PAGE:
Archive for October, 2012

In the Spotlight

October 29, 2012

The jungle heat emanating from the newly installed radiators of the old Soviet building’s major league heating system threatened to activate my armpits’ sweat glands and noticeably dampen my blue dress shirt. That or nerves. It didn’t really matter which it was. Sweat is sweat. I rolled up my sleeves…the last line of defense for a man who has already removed his jacket, and perhaps a nice figure of speech for what would be an hour speaking in front of the room.

As the dancing shades did their best to contain the rare Polish sunshine while cold blasts of air penetrated the room, I was being introduced as Mr. It sounded a bit strange. Then again, an American in Poland talking about Armenia is kind of strange. What a strange road that I took to come to this place, this moment. I looked out on the room of faces and wondered if they’d understand me.

Twenty four slides, 1 awkward swallow (I always manage at least one), and countless words later I was finished. The braver students asked me some questions, which were great. Success.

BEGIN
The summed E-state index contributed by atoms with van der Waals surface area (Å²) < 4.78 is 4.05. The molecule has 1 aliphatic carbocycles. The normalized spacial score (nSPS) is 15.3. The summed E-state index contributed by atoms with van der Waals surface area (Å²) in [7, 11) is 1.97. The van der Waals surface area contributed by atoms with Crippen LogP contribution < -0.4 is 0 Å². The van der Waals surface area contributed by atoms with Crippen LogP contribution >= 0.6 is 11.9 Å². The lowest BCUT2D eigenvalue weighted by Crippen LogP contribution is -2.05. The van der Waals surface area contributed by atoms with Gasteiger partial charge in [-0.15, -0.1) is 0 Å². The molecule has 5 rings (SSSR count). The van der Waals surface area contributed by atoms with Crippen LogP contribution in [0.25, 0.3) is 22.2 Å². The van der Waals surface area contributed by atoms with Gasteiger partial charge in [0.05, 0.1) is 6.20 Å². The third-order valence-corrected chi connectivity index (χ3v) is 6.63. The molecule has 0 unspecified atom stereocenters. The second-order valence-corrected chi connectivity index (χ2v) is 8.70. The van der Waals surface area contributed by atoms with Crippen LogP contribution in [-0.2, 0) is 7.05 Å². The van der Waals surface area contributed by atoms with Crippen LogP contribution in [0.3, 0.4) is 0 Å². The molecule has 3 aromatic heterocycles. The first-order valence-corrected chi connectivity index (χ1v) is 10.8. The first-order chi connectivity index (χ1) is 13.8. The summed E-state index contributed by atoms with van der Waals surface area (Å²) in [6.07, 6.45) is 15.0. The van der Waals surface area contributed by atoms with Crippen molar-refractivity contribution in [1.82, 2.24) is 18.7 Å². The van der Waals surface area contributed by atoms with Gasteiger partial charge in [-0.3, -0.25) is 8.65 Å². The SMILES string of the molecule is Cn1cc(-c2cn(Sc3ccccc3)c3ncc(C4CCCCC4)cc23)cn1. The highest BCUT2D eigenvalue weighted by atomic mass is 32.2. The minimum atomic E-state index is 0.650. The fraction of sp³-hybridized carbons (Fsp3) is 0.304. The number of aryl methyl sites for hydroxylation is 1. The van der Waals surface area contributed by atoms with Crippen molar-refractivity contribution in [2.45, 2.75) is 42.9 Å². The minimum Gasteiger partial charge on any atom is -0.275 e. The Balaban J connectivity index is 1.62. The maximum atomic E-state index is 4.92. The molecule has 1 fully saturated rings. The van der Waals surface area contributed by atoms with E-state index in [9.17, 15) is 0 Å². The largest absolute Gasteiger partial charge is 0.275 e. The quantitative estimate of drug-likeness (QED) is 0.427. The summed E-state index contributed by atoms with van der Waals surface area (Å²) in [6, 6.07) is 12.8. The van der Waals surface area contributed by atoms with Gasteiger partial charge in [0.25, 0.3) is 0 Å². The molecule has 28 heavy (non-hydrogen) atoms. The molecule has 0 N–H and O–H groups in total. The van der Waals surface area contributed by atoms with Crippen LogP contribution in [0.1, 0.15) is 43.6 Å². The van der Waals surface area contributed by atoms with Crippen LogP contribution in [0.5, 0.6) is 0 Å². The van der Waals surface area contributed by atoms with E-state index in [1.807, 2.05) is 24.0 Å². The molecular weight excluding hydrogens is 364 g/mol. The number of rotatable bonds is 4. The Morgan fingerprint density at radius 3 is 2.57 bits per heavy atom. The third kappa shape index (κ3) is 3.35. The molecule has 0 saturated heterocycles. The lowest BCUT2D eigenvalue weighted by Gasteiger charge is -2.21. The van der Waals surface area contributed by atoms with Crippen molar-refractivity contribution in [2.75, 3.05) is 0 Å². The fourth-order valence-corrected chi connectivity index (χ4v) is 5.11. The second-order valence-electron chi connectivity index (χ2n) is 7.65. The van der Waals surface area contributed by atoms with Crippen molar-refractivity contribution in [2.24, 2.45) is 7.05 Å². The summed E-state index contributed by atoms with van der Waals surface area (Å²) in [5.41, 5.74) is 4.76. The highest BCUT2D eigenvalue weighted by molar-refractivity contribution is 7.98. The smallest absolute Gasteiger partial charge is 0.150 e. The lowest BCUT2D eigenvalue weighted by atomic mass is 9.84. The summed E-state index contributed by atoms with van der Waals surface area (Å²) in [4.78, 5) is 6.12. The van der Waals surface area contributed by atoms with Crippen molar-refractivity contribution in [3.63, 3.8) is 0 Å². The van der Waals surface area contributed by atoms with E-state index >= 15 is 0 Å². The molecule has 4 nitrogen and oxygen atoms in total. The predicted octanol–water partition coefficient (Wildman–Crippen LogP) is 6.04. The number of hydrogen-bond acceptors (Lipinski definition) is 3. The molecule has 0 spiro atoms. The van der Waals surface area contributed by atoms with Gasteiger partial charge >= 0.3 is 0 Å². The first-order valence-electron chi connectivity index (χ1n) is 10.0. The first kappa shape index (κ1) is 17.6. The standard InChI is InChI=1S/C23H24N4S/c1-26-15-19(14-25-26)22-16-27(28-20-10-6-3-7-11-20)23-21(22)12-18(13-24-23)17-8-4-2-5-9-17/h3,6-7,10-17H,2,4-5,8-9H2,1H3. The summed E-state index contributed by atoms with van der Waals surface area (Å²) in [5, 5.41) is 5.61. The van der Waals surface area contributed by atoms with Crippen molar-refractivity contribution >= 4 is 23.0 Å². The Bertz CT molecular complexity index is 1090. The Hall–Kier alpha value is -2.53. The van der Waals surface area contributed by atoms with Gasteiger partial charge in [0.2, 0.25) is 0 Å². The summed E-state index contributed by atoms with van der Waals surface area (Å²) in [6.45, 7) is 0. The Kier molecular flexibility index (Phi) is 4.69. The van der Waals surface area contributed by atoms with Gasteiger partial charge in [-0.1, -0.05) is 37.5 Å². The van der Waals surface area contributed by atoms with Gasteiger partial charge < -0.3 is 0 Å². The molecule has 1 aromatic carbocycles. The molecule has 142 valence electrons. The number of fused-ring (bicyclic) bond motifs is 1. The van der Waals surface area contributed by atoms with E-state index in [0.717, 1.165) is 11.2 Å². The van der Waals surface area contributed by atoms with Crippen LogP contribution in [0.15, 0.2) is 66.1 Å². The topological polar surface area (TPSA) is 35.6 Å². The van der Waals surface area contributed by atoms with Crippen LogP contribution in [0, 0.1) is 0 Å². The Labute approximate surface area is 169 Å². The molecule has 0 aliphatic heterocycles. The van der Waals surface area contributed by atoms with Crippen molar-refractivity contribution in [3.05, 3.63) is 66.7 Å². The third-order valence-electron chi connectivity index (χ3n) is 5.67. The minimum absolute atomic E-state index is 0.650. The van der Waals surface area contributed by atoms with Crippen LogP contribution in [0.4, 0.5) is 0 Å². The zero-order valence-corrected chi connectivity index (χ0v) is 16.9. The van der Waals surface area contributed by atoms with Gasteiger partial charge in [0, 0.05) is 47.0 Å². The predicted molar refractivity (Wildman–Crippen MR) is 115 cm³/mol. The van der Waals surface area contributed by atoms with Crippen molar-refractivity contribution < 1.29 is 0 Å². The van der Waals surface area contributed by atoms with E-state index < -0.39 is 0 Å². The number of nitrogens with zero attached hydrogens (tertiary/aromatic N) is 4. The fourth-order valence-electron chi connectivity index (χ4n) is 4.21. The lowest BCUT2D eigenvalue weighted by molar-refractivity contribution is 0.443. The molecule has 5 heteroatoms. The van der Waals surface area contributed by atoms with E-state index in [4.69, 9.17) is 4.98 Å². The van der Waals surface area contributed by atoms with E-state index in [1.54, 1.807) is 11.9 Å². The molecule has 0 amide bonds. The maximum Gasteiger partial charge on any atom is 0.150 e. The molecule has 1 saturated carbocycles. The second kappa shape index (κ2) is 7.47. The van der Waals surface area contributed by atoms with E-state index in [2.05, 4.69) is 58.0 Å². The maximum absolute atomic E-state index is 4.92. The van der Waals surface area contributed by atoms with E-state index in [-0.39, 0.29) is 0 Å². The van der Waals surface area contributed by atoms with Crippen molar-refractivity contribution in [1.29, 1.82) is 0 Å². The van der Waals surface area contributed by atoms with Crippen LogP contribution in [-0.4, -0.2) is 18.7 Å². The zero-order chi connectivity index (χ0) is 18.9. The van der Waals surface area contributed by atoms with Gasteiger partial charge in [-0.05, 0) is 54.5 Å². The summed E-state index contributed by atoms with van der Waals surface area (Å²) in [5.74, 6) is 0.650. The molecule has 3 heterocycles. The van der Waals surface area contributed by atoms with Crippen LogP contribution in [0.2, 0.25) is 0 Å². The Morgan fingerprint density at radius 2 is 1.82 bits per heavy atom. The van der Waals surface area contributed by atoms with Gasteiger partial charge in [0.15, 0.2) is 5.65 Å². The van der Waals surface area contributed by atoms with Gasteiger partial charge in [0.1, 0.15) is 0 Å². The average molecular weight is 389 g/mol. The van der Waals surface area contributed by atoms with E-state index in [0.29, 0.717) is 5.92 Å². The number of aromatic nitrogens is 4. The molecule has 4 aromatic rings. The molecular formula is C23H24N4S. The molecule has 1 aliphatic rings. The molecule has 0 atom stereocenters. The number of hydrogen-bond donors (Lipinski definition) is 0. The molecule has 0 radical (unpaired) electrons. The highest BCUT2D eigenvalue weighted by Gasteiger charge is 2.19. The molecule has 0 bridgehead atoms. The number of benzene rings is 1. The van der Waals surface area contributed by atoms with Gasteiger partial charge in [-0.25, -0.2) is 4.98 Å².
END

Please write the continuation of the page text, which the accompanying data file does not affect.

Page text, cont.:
It felt nice to share something with them. As any RPCV (Returned Peace Corps Volunteer) probably understands, the opportunity to talk about your second country is a thing to be coveted. I was also impressed with their English. They seemed to understand most of what I said. I think it’s easy to take for granted when someone else has learned a language, especially yours. If you sit back and think about how those students had to work for every word they know, the respect sets in.

All in all it went really well. I’m glad I did it!


The Moment’s Thoughts

October 23, 2012

This post has no theme. It is a place for me to have diarrhea of the fingertips and put my 60 GWAM typing skills to use. Apologies in advance.